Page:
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Title: Randomized trial of thymectomy in myasthenia gravis
Authors: G. I. Wolfe
H. J. Kaminski
I. B. Aban
G. Minisman
H. C. Kuo
A. Marx
P. Ströbel
C. Mazia
J. Oger
J. G. Cea
J. M. Heckmann
A. Evoli
W. Nix
E. Ciafaloni
G. Antonini
R. Witoonpanich
J. O. King
S. R. Beydoun
C. H. Chalk
A. C. Barboi
A. A. Amato
A. I. Shaibani
B. Katirji
B. R.F. Lecky
C. Buckley
A. Vincent
E. Dias-Tosta
H. Yoshikawa
M. Waddington-Cruz
M. T. Pulley
M. H. Rivner
A. Kostera-Pruszczyk
R. M. Pascuzzi
C. E. Jackson
G. S. Garcia Ramos
J. J.G.M. Verschuuren
J. M. Massey
J. T. Kissel
L. C. Werneck
M. Benatar
R. J. Barohn
R. Tandan
T. Mozaffar
R. Conwit
J. Odenkirchen
J. R. Sonett
A. Jaretzki
J. Newsom-Davis
G. R. Cutter
University at Buffalo, State University of New York
University of Rochester Medical Center
Columbia University Medical Center
George Washington University School of Medicine and Health Sciences
University of Alabama at Birmingham
Universitatsklinikum Mannheim
Universität Göttingen
Johannes Gutenberg Universität Mainz
Universidad de Buenos Aires
The University of British Columbia
McGill University
Universidad de Chile
University of Cape Town
Università Cattolica del Sacro Cuore, Rome
Università degli Studi di Roma La Sapienza
Mahidol University
University of Melbourne
University of Southern California
UCI Medical Center
Medical College of Wisconsin
Harvard Medical School
Nerve and Muscle Center of Texas
University of Texas Health Science Center at San Antonio
Case Western Reserve University
Ohio State University
Walton Centre for Neurology and Neurosurgery NHS Trust
University of Oxford
Universidade de Brasilia
Universidade Federal do Rio de Janeiro
Universidade Federal do Parana
Kanazawa University
University of Florida
University of Miami Leonard M. Miller School of Medicine
Augusta University
Medical University of Warsaw
Indiana School of Medicine
Instituto Nacional de la Nutricion Salvador Zubiran
Leiden University Medical Center - LUMC
Duke University Medical Center
University of Kansas Medical Center
University of Vermont College of Medicine
National Institute of Neurological Disorders and Stroke
Keywords: Medicine
Issue Date: 11-Aug-2016
Citation: New England Journal of Medicine. Vol.375, No.6 (2016), 511-522
Abstract: Copyright © 2016 Massachusetts Medical Society. BACKGROUND: Thymectomy has been a mainstay in the treatment of myasthenia gravis, but there is no conclusive evidence of its benefit. We conducted a multicenter, randomized trial comparing thymectomy plus prednisone with prednisone alone. METHODS: We compared extended transsternal thymectomy plus alternate-day prednisone with alternate-day prednisone alone. Patients 18 to 65 years of age who had generalized nonthymomatous myasthenia gravis with a disease duration of less than 5 years were included if they had Myasthenia Gravis Foundation of America clinical class II to IV disease (on a scale from I to V, with higher classes indicating more severe disease) and elevated circulating concentrations of acetylcholine-receptor antibody. The primary outcomes were the time-weighted average Quantitative Myasthenia Gravis score (on a scale from 0 to 39, with higher scores indicating more severe disease) over a 3-year period, as assessed by means of blinded rating, and the time-weighted average required dose of prednisone over a 3-year period. RESULTS: A total of 126 patients underwent randomization between 2006 and 2012 at 36 sites. Patients who underwent thymectomy had a lower time-weighted average Quantitative Myasthenia Gravis score over a 3-year period than those who received prednisone alone (6.15 vs. 8.99, P<0.001); patients in the thymectomy group also had a lower average requirement for alternate-day prednisone (44 mg vs. 60 mg, P<0.001). Fewer patients in the thymectomy group than in the prednisone-only group required immunosuppression with azathioprine (17% vs. 48%, P<0.001) or were hospitalized for exacerbations (9% vs. 37%, P<0.001). The number of patients with treatment-associated complications did not differ significantly between groups (P=0.73), but patients in the thymectomy group had fewer treatment-associated symptoms related to immunosuppressive medications (P<0.001) and lower distress levels related to symptoms (P=0.003). CONCLUSIONS: Thymectomy improved clinical outcomes over a 3-year period in patients with nonthymomatous myasthenia gravis.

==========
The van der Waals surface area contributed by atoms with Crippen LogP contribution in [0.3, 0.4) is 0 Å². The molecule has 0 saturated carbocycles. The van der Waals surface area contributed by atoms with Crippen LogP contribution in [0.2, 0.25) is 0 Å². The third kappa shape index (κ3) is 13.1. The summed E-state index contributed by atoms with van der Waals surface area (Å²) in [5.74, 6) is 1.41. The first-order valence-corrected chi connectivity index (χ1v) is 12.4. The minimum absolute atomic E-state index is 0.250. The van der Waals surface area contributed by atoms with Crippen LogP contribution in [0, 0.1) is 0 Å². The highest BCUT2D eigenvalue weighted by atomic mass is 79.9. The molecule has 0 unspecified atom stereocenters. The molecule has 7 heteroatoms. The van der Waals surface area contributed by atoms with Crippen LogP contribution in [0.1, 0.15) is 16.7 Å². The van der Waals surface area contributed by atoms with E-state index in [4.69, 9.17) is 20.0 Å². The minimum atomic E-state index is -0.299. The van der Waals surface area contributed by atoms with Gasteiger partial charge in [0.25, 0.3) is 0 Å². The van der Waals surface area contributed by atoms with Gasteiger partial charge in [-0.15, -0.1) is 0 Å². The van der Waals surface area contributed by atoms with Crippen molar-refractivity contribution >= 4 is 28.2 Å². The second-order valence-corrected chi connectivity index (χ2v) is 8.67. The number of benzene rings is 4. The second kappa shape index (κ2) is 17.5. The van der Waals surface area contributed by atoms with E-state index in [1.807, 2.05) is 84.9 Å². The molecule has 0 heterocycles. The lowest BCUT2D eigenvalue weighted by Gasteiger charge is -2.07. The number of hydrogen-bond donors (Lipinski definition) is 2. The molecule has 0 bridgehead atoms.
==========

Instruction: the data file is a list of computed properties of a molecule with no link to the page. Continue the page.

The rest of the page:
ISSN: 15334406
Appears in Collections:Scopus 2016-2017

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